At the end of July, ExchangeWire posted an article on the Vendor/Agency relationship. Having just crossed the Agency/Vendor divide (MediaCom to Crimtan), the article raised a number of concepts that I found of great interest. It is certainly true that the nature of the relationships, and indeed the planning process, are changing fast; what follows are my comments on this changing dynamic.
So, what does the future of the media plan look like from my vantage point?
Traditional-style media plans will still exist for tactical campaigns around given events and particularly in brand. However, for advertisers with large Direct Response (DR) budgets, programmatic display is becoming increasingly like search – with an always-on approach. This fundamentally changes the nature of a plan, as optimisation and planning is more intertwined than ever before, and the “plan” evolves constantly, rather than in traditional monthly or other cycles. The nature of planning in a programmatic world is becoming less about different vendors and more about planning different programmatic tactics such as retargeting, search retargeting, look-alike modelling, geo-targeting, behavioural targeting, contextual targeting and more. The fundamental concept of planning and buying in a DR world is evaluating different media and making buying and optimisation decisions. These concepts remain the same in this case, though rather than only planning against media providers it is also about planning against the tactics employed.
Such tactics are now integral to the planning and optimisation process, and it is crucial that planners have full visibility and control over what tactics are being executed. The days of deploying multiple black box DR solutions for large display advertisers should be over. In many cases, these tactics can be managed close to the planners with a trading desk at either the agency or holding company level. However, in my view, utilising different vendors for different tactics will yield better results than simply using one.
Additionally, some tactics may be unique to certain vendors and so working with only one vendor would limit opportunity. Successful planning in programmatic display is based on the realisation that vendors have different strengths and the skill is in knowing which vendor works best for each tactic. This is great for the industry because using more than one vendor has the additional benefit of breeding healthy competition. This is already happening across the more advanced display clients and agencies in the UK, and this practice will surely only grow.
In order for this to work it is crucial that vendors are able to offer transparency, quick visibility and a strong service with the planner buyers. So what tactics, data and inventory sources need to be transparent to the planners and clearly communicated? Some may say that the volumes of data sources and inventory points make this impossible. However, I believe this is simply an excuse. Beyond a certain level of depth there is not enough optimisation data to make more decisions, and it is at that level that transparency needs to occur. In order to facilitate this area, Crimtan has finished a new set of performance dashboards that show performance broken down by line item, geography, segment, time and much more. However, systems are not enough without a strong service, and that is why it is important to invest resources into both trading and account management.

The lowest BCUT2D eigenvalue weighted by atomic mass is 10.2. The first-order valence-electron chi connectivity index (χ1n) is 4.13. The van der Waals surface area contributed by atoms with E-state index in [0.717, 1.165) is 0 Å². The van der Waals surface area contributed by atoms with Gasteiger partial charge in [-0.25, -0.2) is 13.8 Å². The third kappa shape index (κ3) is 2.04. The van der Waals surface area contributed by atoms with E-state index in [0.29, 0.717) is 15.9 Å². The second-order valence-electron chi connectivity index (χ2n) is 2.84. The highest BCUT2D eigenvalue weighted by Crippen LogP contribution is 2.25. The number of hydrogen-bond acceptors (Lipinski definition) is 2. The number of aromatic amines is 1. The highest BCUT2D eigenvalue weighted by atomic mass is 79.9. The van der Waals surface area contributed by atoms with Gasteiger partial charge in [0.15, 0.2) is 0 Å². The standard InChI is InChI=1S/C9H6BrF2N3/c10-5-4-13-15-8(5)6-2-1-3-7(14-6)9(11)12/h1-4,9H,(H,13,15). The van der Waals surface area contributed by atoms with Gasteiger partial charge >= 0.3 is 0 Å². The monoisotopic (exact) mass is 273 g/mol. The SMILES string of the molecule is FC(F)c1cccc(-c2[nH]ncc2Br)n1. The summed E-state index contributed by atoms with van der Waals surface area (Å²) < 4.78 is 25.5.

It is also more crucial than ever that vendors are able to show what sets them apart and demonstrate why they are a valuable addition to particular media plans. Unique Inventory and/or data relationships are key here, but equally important is having unique technology offerings that can optimise media in new ways. For example, by owning its technology and having an in-house engineering team, Crimtan is able to integrate its clients with unique data and inventory providers in a much closer way than the big self-service DSPs. The net result of this setup is that the agency planners (and by extension the client) retain full visibility and control of what is happening with the media they buy (a concern raised in the previous article). However, at the same time there is the ability to test new partners and innovate quickly (particularly important with emerging sectors and concepts).
Welcome to the future, then. A world where agency-led trading desks are able to work in harmony with vendors, and are therefore able to show their value. The media plan may start to look very different, but the fundamental concepts of media planning will still be alive and well.